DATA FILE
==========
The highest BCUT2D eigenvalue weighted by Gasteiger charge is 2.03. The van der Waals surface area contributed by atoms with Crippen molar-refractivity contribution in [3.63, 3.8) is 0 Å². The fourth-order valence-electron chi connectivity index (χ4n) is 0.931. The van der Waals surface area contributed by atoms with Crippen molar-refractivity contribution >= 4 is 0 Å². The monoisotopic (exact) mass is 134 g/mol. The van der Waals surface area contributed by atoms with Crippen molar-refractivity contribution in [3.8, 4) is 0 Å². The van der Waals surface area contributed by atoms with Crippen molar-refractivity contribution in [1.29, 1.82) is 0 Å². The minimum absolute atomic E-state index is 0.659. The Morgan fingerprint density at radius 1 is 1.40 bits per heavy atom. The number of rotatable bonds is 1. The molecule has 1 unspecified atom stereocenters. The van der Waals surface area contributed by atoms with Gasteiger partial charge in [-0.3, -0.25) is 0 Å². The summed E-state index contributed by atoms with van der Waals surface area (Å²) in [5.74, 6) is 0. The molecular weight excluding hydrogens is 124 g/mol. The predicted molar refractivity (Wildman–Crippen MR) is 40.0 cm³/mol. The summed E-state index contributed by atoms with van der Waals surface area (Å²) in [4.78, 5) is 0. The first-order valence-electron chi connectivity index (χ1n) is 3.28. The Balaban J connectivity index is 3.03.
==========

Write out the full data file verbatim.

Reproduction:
The highest BCUT2D eigenvalue weighted by Gasteiger charge is 2.03. The van der Waals surface area contributed by atoms with Crippen molar-refractivity contribution in [3.63, 3.8) is 0 Å². The fourth-order valence-electron chi connectivity index (χ4n) is 0.931. The van der Waals surface area contributed by atoms with Crippen molar-refractivity contribution >= 4 is 0 Å². The monoisotopic (exact) mass is 134 g/mol. The van der Waals surface area contributed by atoms with Crippen molar-refractivity contribution in [3.8, 4) is 0 Å². The van der Waals surface area contributed by atoms with Crippen molar-refractivity contribution in [1.29, 1.82) is 0 Å². The minimum absolute atomic E-state index is 0.659. The Morgan fingerprint density at radius 1 is 1.40 bits per heavy atom. The number of rotatable bonds is 1. The molecule has 1 unspecified atom stereocenters. The van der Waals surface area contributed by atoms with Gasteiger partial charge in [-0.3, -0.25) is 0 Å². The summed E-state index contributed by atoms with van der Waals surface area (Å²) in [5.74, 6) is 0. The molecular weight excluding hydrogens is 124 g/mol. The predicted molar refractivity (Wildman–Crippen MR) is 40.0 cm³/mol. The summed E-state index contributed by atoms with van der Waals surface area (Å²) in [4.78, 5) is 0. The first-order valence-electron chi connectivity index (χ1n) is 3.28. The Balaban J connectivity index is 3.03.